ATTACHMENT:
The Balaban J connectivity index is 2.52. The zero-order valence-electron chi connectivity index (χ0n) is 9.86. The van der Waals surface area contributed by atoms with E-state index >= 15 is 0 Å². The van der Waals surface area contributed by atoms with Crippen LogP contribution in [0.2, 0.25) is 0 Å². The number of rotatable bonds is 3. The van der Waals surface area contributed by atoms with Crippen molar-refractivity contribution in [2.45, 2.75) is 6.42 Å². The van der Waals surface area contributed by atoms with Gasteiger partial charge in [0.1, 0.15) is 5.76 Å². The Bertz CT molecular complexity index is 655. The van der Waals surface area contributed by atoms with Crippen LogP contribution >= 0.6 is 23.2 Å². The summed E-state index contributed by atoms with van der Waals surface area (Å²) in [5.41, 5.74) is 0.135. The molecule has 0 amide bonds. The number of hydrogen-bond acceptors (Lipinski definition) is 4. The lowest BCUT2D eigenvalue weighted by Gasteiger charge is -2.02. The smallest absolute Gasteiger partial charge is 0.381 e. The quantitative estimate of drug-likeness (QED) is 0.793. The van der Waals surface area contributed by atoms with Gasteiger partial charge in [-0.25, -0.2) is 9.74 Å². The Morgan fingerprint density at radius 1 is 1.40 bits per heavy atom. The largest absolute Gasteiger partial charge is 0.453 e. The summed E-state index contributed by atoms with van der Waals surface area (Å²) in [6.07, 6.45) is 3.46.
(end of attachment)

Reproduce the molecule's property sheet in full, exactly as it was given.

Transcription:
The Balaban J connectivity index is 2.52. The zero-order valence-electron chi connectivity index (χ0n) is 9.86. The van der Waals surface area contributed by atoms with E-state index >= 15 is 0 Å². The van der Waals surface area contributed by atoms with Crippen LogP contribution in [0.2, 0.25) is 0 Å². The number of rotatable bonds is 3. The van der Waals surface area contributed by atoms with Crippen molar-refractivity contribution in [2.45, 2.75) is 6.42 Å². The van der Waals surface area contributed by atoms with Gasteiger partial charge in [0.1, 0.15) is 5.76 Å². The Bertz CT molecular complexity index is 655. The van der Waals surface area contributed by atoms with Crippen LogP contribution >= 0.6 is 23.2 Å². The summed E-state index contributed by atoms with van der Waals surface area (Å²) in [5.41, 5.74) is 0.135. The molecule has 0 amide bonds. The number of hydrogen-bond acceptors (Lipinski definition) is 4. The lowest BCUT2D eigenvalue weighted by Gasteiger charge is -2.02. The smallest absolute Gasteiger partial charge is 0.381 e. The quantitative estimate of drug-likeness (QED) is 0.793. The van der Waals surface area contributed by atoms with Gasteiger partial charge in [-0.25, -0.2) is 9.74 Å². The Morgan fingerprint density at radius 1 is 1.40 bits per heavy atom. The largest absolute Gasteiger partial charge is 0.453 e. The summed E-state index contributed by atoms with van der Waals surface area (Å²) in [6.07, 6.45) is 3.46.